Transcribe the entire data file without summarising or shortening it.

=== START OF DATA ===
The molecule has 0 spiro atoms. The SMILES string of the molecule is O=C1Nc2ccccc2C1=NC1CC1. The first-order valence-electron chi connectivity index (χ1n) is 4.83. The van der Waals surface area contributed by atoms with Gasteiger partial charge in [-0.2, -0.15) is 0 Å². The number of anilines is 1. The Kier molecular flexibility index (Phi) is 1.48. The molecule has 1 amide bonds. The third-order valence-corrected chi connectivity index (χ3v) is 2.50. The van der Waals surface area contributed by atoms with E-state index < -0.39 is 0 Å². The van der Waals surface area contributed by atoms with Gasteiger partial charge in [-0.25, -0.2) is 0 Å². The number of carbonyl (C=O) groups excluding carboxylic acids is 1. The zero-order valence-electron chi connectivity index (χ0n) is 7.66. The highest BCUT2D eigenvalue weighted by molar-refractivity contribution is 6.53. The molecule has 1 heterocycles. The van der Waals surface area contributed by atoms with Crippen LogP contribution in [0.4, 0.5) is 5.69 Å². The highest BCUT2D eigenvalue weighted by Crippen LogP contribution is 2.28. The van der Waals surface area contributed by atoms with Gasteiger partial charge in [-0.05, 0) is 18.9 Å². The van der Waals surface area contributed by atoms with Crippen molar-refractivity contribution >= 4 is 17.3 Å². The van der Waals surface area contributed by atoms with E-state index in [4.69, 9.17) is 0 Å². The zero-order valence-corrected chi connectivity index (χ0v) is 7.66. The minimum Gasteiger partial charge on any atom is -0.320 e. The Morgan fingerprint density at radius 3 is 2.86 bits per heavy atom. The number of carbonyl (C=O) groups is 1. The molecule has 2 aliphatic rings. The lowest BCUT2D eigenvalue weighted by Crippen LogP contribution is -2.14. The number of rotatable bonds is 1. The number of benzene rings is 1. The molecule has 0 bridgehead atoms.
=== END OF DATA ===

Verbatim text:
The molecule has 0 spiro atoms. The SMILES string of the molecule is O=C1Nc2ccccc2C1=NC1CC1. The first-order valence-electron chi connectivity index (χ1n) is 4.83. The van der Waals surface area contributed by atoms with Gasteiger partial charge in [-0.2, -0.15) is 0 Å². The number of anilines is 1. The Kier molecular flexibility index (Phi) is 1.48. The molecule has 1 amide bonds. The third-order valence-corrected chi connectivity index (χ3v) is 2.50. The van der Waals surface area contributed by atoms with E-state index < -0.39 is 0 Å². The van der Waals surface area contributed by atoms with Gasteiger partial charge in [-0.25, -0.2) is 0 Å². The number of carbonyl (C=O) groups excluding carboxylic acids is 1. The zero-order valence-electron chi connectivity index (χ0n) is 7.66. The highest BCUT2D eigenvalue weighted by molar-refractivity contribution is 6.53. The molecule has 1 heterocycles. The van der Waals surface area contributed by atoms with Crippen LogP contribution in [0.4, 0.5) is 5.69 Å². The highest BCUT2D eigenvalue weighted by Crippen LogP contribution is 2.28. The van der Waals surface area contributed by atoms with Gasteiger partial charge in [-0.05, 0) is 18.9 Å². The van der Waals surface area contributed by atoms with Crippen molar-refractivity contribution >= 4 is 17.3 Å². The van der Waals surface area contributed by atoms with E-state index in [4.69, 9.17) is 0 Å². The zero-order valence-corrected chi connectivity index (χ0v) is 7.66. The minimum Gasteiger partial charge on any atom is -0.320 e. The Morgan fingerprint density at radius 3 is 2.86 bits per heavy atom. The number of carbonyl (C=O) groups is 1. The molecule has 2 aliphatic rings. The lowest BCUT2D eigenvalue weighted by Crippen LogP contribution is -2.14. The number of rotatable bonds is 1. The number of benzene rings is 1. The molecule has 0 bridgehead atoms.